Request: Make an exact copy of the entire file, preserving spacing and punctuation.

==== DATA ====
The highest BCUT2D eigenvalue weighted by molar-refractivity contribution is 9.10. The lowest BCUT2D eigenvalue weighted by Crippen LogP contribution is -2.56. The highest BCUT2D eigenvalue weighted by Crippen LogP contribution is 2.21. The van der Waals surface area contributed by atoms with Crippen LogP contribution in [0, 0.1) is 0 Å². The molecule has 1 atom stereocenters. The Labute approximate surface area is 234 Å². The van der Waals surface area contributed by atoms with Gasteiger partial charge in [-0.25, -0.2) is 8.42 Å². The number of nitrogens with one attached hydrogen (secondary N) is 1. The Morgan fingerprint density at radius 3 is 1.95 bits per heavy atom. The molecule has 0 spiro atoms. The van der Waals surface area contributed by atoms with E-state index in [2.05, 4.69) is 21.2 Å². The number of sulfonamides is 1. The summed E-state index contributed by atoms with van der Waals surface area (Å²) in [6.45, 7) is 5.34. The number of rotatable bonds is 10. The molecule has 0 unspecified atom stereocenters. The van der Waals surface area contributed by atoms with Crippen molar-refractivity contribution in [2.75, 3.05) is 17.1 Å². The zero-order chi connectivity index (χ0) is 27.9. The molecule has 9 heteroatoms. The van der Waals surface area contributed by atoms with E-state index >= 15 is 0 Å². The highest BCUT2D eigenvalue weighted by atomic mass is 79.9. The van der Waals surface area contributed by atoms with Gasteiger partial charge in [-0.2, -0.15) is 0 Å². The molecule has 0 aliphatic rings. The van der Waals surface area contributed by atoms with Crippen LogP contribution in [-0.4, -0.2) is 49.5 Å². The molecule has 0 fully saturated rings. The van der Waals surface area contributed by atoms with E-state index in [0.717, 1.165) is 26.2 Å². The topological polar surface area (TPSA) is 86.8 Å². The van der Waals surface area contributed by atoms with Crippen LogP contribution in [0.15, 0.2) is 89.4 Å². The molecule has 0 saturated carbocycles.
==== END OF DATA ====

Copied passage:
The highest BCUT2D eigenvalue weighted by molar-refractivity contribution is 9.10. The lowest BCUT2D eigenvalue weighted by Crippen LogP contribution is -2.56. The highest BCUT2D eigenvalue weighted by Crippen LogP contribution is 2.21. The van der Waals surface area contributed by atoms with Crippen LogP contribution in [0, 0.1) is 0 Å². The molecule has 1 atom stereocenters. The Labute approximate surface area is 234 Å². The van der Waals surface area contributed by atoms with Gasteiger partial charge in [-0.25, -0.2) is 8.42 Å². The number of nitrogens with one attached hydrogen (secondary N) is 1. The Morgan fingerprint density at radius 3 is 1.95 bits per heavy atom. The molecule has 0 spiro atoms. The van der Waals surface area contributed by atoms with E-state index in [2.05, 4.69) is 21.2 Å². The number of sulfonamides is 1. The summed E-state index contributed by atoms with van der Waals surface area (Å²) in [6.45, 7) is 5.34. The number of rotatable bonds is 10. The molecule has 0 unspecified atom stereocenters. The van der Waals surface area contributed by atoms with Crippen molar-refractivity contribution in [2.75, 3.05) is 17.1 Å². The zero-order chi connectivity index (χ0) is 27.9. The molecule has 9 heteroatoms. The van der Waals surface area contributed by atoms with E-state index >= 15 is 0 Å². The highest BCUT2D eigenvalue weighted by atomic mass is 79.9. The van der Waals surface area contributed by atoms with Gasteiger partial charge in [-0.2, -0.15) is 0 Å². The molecule has 0 aliphatic rings. The van der Waals surface area contributed by atoms with Crippen LogP contribution in [-0.4, -0.2) is 49.5 Å². The molecule has 0 fully saturated rings. The van der Waals surface area contributed by atoms with E-state index in [0.717, 1.165) is 26.2 Å². The topological polar surface area (TPSA) is 86.8 Å². The van der Waals surface area contributed by atoms with Crippen LogP contribution in [0.15, 0.2) is 89.4 Å². The molecule has 0 saturated carbocycles.